The Black Phone Director Scott Derrickson Knows Horror Is All About The Timing [Interview]

The best thing I can say about "The Black Phone" is that I saw it nine months ago, at its world premiere at Fantastic Fest 2021, and its spooky strength still lingers in my mind. Now, after several pandemic-related delays, director Scott Derrickson's return to the horror realm (after a trip to the Marvel Cinematic Universe with "Doctor Strange") is nearly upon us, and audiences are in for a treat. As you'd expect from a movie directed by the filmmaker behind "Sinister," "The Black Phone" is scary — but it's also a great time at the movies. Between the scares, beneath the grim exterior, lies the beating heart of a classic coming-of-age movie. You know, just one that happens to take place in the basement of a serial killer where a young man (Mason Thames) fights for his life against the masked madman (Ethan Hawke) who has abducted him. The marketing may play up the scares (and the creepy mask worn by Hawke's chilling villain), but the film's sense of humor and message of resilience in the face of despair is just what the summer movie season ordered. 

I recently sat down with Derrickson over Zoom to talk about the making of "The Black Phone," the hunt for the perfect child actors, teaching Ethan Hawke how to act in a horror movie, how his faith informs his filmmaking, and so much more.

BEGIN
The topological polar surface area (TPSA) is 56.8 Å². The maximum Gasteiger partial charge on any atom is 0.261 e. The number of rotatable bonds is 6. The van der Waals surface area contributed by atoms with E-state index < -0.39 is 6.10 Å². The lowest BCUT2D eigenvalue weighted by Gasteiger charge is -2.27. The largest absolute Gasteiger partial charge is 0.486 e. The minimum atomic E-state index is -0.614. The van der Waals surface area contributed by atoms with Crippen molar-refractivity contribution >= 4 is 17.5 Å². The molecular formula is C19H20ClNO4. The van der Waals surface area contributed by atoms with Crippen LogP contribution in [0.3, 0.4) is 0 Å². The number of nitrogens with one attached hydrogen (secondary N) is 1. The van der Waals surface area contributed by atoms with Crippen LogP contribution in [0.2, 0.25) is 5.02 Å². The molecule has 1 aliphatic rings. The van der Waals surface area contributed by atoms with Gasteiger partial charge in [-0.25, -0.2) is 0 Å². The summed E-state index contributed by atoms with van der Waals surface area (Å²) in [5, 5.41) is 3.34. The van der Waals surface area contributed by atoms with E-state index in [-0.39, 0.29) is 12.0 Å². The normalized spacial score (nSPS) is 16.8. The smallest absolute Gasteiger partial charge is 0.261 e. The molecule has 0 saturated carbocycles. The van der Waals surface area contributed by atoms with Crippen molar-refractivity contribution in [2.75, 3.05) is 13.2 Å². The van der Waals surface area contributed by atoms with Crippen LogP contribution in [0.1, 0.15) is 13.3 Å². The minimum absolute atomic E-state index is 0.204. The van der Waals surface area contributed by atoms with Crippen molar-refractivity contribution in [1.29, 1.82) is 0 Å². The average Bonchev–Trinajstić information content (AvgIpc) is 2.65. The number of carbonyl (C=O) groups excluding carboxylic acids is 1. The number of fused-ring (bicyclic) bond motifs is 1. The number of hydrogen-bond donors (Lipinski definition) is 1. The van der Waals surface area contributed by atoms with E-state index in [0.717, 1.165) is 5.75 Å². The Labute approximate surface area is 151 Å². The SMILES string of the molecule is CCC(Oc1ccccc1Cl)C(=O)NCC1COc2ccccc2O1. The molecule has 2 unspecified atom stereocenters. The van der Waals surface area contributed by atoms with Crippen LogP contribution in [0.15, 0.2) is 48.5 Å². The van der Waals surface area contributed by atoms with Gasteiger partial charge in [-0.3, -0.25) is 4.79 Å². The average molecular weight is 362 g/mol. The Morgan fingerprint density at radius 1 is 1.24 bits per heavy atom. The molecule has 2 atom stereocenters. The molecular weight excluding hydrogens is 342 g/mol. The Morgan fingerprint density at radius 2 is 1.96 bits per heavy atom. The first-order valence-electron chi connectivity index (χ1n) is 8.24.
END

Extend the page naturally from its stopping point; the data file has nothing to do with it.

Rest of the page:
'I had just never seen that done effectively in any kind of way'

I saw "The Black Phone" at Fantastic Fest last year, and the audience went crazy for it. So I just have to know: What's it like to have that screening and then sit on the film for eight months? How has that felt?

I've watched it with an audience five times. Two test screenings and three public screenings. And yeah, it's tried my patience a little bit. I've been anxious for the world to see it, but now that moment is upon us. So it was worth waiting. The summer date is a good date.

I'm wondering about your first exposure to writer Joe Hill. Was it "20th Century Ghosts," or did you find him another way?

I read that book the month that it came out. I just wandered into a local bookstore and checked out the new horror section, and I picked that book up and read the first story in it, thought it was brilliant, and bought the book. And I had "The Black Phone" in my head as a possible movie ever since. I thought it was the most adaptable of all those short stories.

What about stood out to you? What about this story? What grabbed you by the throat, to use a cliche?

What I think is really deceptively brilliant about that story, something that it's easy to miss, is the fact that it combines a serial killer story with a ghost story. And I had just never seen that done effectively in any kind of way. But also, Joe's writing is really unique. He has an ability to take on the darkest subject matter. I mean, what could be darker than a sadistic child killer abducting a 12-year-old? And yet, the story is so full of empathy, and really told from a point of view of love and hope, and I found that to be also really remarkable.

In the years between when you read it and when you made it, what were some of big changes and additions that you knew had to be made? Were you visualizing the story as you read it?